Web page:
Transfer of population in and to Breslau Jul 6, 2011 5:57:23 GMT 1
Post by Bonobo on Jul 6, 2011 5:57:23 GMT 1
They are just a sympathetic pair I met on Swietego Antoniego Street, and had a chat with. They are both Wroclavians. The lady on the left hand side however was born in Lwow and does remember that city very well. The lady on the right hand side was born on a train from prewar Eastern Poland to Wroclaw, her family came from a small village near Stryj, presently on Ukraine.
The flight and expulsion of Poles refers to forced migration of Poles from the former eastern territories of Poland towards the end and in the aftermath of World War II. More specifically it targeted over a million of inhabitants of Kresy, the Polish areas annexed by the Soviet Union to the Ukrainian SSR, Belarusian SSR and Lithuanian SSR. The displacement of Polish nationals was agreed to by the allied leaders of the US, UK, and the USSR during the conferences at Tehran and Yalta. In effect, it became one of the largest of several post-war expulsions in Central and Eastern Europe which displaced a total of about twenty million people. According to official data during the state-controlled expulsion between 1945 and 1946 roughly 1,167,000 Poles were allowed to leave the westernmost republics of the Soviet Union, less than 50% of those who registered for population transfer.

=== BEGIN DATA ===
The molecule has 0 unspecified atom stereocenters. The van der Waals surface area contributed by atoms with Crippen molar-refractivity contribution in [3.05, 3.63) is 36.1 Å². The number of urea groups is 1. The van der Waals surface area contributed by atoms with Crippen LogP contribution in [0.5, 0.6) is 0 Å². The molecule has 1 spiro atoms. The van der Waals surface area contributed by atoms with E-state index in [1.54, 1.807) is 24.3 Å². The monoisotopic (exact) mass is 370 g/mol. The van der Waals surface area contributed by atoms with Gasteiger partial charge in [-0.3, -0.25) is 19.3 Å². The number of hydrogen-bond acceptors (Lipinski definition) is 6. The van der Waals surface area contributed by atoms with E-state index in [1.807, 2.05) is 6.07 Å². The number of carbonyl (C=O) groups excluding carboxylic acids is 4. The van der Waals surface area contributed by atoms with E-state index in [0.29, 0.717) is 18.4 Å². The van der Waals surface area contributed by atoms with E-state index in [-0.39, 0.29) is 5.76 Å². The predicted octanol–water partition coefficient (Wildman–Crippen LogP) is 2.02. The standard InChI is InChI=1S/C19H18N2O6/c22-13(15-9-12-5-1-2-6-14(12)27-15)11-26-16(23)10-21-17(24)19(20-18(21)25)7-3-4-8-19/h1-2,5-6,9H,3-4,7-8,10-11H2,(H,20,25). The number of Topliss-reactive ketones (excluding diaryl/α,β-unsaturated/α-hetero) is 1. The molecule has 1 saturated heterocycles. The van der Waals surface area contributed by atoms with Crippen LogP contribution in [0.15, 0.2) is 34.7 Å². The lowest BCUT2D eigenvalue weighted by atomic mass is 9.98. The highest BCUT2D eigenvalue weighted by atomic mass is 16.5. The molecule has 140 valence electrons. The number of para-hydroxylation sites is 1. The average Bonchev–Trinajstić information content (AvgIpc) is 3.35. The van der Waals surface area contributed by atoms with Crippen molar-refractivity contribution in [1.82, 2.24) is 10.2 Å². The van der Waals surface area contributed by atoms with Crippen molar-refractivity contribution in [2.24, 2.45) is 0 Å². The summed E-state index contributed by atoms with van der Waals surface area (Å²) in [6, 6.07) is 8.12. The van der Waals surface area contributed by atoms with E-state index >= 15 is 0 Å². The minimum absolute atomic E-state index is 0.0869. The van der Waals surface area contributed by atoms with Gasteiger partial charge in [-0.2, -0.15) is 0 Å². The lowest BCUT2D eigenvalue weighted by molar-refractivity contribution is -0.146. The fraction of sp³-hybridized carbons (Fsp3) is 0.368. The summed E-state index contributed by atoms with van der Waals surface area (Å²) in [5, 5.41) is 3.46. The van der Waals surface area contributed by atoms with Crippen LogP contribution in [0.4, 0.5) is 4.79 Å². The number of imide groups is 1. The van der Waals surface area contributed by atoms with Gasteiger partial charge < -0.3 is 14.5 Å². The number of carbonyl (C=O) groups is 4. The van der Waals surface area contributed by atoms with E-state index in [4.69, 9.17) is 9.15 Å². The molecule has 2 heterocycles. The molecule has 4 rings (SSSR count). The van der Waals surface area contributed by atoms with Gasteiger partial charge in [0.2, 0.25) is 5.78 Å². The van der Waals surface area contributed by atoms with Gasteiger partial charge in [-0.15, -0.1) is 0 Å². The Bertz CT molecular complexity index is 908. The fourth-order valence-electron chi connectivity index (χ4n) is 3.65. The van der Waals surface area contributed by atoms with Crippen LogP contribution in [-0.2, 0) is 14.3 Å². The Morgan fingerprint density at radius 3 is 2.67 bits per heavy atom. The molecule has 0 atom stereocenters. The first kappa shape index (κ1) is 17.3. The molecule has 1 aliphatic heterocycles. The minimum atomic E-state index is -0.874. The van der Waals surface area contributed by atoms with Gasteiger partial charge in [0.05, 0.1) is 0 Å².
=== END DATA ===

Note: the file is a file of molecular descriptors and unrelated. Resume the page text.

The process is variously known as expulsion, deportation, depatriation, or repatriation depending on the context. The latter term, while used officially in both communist-controlled Poland and the USSR, might be misleading,  as in most cases the people to leave the area were leaving their homeland rather than returning to it. It is also sometimes referred to as the first repatriation, in contrast with the the second repatriation in the years 1955–1959. In a wider context, it is sometimes described as a culmination of a process of "de-Polonization" of the areas during and after the world war.  The process was planned and carried out by the communist regimes of the USSR and that of post-war Poland. Many of the repatriated Poles were settled in formerly German eastern provinces, after 1945, the so-called "Recovered Territories" of the People's Republic of Poland.